Optical Displacements: Films by Ken Jacobs and Pat O'Neill
Avant-garde filmmakers usually work in 8- or 16-millimeter, but Ken Jacobs and Pat O'Neill use the greater detail of 35-millimeter to spectacular effect, producing an extraordinary visual poetry that explores the nature of seeing. In parts of Georgetown Loop (1997) and Disorient Express (1997), Jacobs takes footage shot from a moving train and prints it twice, running the images side by side with one frame upside-down; the doubling of the train's movement produces a kaleidoscopic effect in which the image seems to grow, like an ever-renewing vision, out of the edge where the frames meet. O'Neill's Trouble in the Image: Works on Film 1978-1995 (1996) collects his diverse explorations in optical printing--a process of frame-by-frame rephotography that allows him to combine and manipulate images. A mountain landscape appears through the window of a tenement, fragments of images fill human silhouettes--yet most of O'Neill's effects are too complex to describe, a sure sign that he's producing a cinema beyond translation. The contradictions in each image are difficult to resolve, pointing out the paradoxes of cinema and of perception itself. Presented by Chicago Filmmakers. Cinema Borealis, 1550 N. Milwaukee, fourth floor, Friday, February 12, 8:00, 773-384-5533. --Fred Camper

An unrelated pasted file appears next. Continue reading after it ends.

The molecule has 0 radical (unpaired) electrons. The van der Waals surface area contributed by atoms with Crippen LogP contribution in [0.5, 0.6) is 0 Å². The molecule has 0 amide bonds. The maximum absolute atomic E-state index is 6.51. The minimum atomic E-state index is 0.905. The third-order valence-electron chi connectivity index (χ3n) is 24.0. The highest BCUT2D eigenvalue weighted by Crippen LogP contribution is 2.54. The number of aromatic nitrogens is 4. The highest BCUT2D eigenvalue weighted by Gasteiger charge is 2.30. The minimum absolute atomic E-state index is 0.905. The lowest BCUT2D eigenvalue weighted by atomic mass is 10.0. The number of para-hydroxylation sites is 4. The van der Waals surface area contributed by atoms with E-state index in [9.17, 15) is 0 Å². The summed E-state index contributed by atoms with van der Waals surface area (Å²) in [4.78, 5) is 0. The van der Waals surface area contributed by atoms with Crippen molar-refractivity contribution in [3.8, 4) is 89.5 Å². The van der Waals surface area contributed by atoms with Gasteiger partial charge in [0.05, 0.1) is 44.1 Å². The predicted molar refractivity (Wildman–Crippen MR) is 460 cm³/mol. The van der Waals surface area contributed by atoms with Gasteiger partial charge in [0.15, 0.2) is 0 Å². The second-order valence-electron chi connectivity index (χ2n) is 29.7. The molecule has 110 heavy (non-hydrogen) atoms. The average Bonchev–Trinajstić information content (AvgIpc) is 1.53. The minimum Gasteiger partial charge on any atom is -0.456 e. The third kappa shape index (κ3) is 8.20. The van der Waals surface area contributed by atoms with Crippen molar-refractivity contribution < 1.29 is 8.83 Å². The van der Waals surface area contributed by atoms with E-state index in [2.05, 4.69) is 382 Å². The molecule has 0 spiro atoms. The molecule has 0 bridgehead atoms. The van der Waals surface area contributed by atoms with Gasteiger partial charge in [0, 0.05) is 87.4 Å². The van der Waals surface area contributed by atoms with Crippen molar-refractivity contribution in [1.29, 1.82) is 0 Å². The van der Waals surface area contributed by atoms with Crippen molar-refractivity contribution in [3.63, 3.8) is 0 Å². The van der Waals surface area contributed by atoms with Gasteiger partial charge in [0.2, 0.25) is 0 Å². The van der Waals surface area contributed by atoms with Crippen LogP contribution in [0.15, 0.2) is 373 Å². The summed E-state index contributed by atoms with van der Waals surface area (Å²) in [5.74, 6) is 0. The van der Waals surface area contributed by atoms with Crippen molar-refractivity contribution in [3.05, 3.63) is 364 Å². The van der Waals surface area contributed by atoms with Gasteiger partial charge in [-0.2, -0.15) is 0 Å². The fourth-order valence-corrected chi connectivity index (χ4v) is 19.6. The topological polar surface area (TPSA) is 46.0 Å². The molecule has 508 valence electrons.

Art accompanying story in printed newspaper (not available in this archive): Trouble in the Image: Works on Film 1978-1995.